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Posts Tagged ‘Atheism’

Interesting piece from The Washington Post: Why Do Americans Still Dislike Atheists?

Apparently I belong to one of the last despised groups.

Thanks First Laura for the link.

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Yoga has utterly fallen by the wayside.  Poof.  I fell out of practice during my stressful March and now it’s no longer routine.  Routine.  I never liked routines, but in order to be a functioning member of society, I gotta abide by some: school schedules, work schedules (although, not lately), bedtime for kids, bills.  I can’t tell if I’m anti-authoritarian or just lazy.  Maybe both.  I want to spend my time doing what I want to do when I have the rare free time to do it, so going to yoga class or the idea of going to the Unitarian church incite rebellion.  Another possibility: change is hard and I resist change like a stubborn two-year-old.

In the mean time, I’m adding to my bedside table reading list (thanks to Dan):

  • Greg Epstein – Good Without God: What a Billion Nonreligious People Do Believe
  • Lawrence Bush – Waiting for God: The Spiritual Explorations of a Reluctant Atheist
  • Robert Solomon – Spirituality for the Skeptic

This month’s resolution is just too big to work through in one month.  Next month will be a complete switch to a small, achievable (and rather embarrassing) goal.

Ah, teasers are fun.

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I haven’t been doing so hot on this month’s resolution.  Maybe that’s not entirely true.  I’ve been doing a lot of thinking, but not a lot of acting.  A resolution regarding spirituality – and my complicated relationship with it – just can’t be contained in a one-month serving, I’ve discovered.  But some good has come out of the month so far:  I have a better understanding of and respect for Unitarian Universalism; I realize that my aversion to attending a service of any kind (even Unitarian, for Pete’s sake) is deep, deep, deep; I find spirituality in nature, my kids, a fine line of prose, art, food, music that lifts me out of my self, love, and friendship (but don’t most people?); and I am trying to embrace the word atheist.  It’s a hard word to embrace.  Not at all cuddly.  In fact, it’s rather strident.  Atheist.  The word sounds confrontational to me, so I have lived closeted for the most part, only revealing the A-word when I feel close to a friend, when I feel trust.  But the truth is that in attending only one UU service, I still felt not-at-home both in the environment and with myself.  Even though I was assured that many congregants considered themselves Atheists or agnostics, I still felt like I wasn’t listening to myself.  Until last night.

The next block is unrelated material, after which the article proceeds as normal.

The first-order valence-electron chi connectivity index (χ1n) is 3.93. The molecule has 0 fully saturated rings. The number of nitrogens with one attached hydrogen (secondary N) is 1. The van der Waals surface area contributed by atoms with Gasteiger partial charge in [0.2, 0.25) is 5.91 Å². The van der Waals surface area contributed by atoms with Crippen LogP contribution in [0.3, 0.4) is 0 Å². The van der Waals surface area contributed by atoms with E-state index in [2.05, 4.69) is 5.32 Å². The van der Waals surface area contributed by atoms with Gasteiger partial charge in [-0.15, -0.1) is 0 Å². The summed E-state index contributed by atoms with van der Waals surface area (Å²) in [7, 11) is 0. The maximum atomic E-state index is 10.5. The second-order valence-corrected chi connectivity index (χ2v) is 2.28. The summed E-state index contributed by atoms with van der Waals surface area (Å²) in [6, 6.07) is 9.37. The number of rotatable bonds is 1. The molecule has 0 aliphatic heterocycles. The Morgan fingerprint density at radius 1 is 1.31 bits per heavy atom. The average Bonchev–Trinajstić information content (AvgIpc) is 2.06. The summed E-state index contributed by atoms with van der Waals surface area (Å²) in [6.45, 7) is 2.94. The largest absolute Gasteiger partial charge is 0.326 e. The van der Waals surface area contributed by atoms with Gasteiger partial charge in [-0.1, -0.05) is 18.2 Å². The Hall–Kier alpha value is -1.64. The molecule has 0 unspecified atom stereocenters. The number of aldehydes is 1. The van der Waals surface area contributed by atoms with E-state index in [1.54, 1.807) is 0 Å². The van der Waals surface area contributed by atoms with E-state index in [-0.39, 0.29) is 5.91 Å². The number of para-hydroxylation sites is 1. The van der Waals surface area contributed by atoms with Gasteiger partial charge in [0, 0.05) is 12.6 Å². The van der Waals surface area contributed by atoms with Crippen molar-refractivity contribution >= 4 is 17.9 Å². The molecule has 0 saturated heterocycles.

Last night, my husband and I watched a recording of The Daily Show from a few nights back and the always hilarious and imprudent Ricky Gervais was on.  We love Gervais in unhealthy heaps, because he has a fuck-all attitude.  Nothing is sacred, and yet Gervais isn’t as mean-spirited as David Cross or as crude as Sarah Silverman.  I think it’s his goofy grin and maniacal laugh that make him more endearing.  That and his awkwardness.  Anyhoo, Gervais stayed late on the show to share his Easter card (on the show, it was just the photo of Gervais crucified with a microphone in one hand and with the word “atheist” emblazoned on his bare chest, but this link takes you to the WSJ article he published WITH said photo).  Something clicked when I saw the photo and listened to Gervais talk.  He did not, let me just say, disparage any religions, but he was dead-on funny about his personal belief system.  It was a relief to laugh with him.

Tonight, while at the library with my daughter, I remembered a message I received on FB from a neighbor who read my blog.  He referred me to several books and websites for skeptics and strangely I found that he had written me another message that I had failed to find 2 weeks ago.  He recommended a book edited by Dale McGowan called Parenting Beyond Belief (this is McGowan’s website of the same name).

Dale McGowan's books

The library had it.  I borrowed it.  Everyone from Richard Dawkins to Julia Sweeney to Penn Jillette have contributed to this anthology.  I’ve already read Sweeney and Dawkins and I’m moved by their honesty and compassion.  Perhaps I can do this.  I can raise my kids with the values I hold dear without subjecting them to a religious education.  I will answer their questions honestly and I hope that both of them will choose to follow or not follow a religious path without the pressure of my own beliefs.  It’s not the easy way to do it.  My parents always told me I made things harder than I had to.

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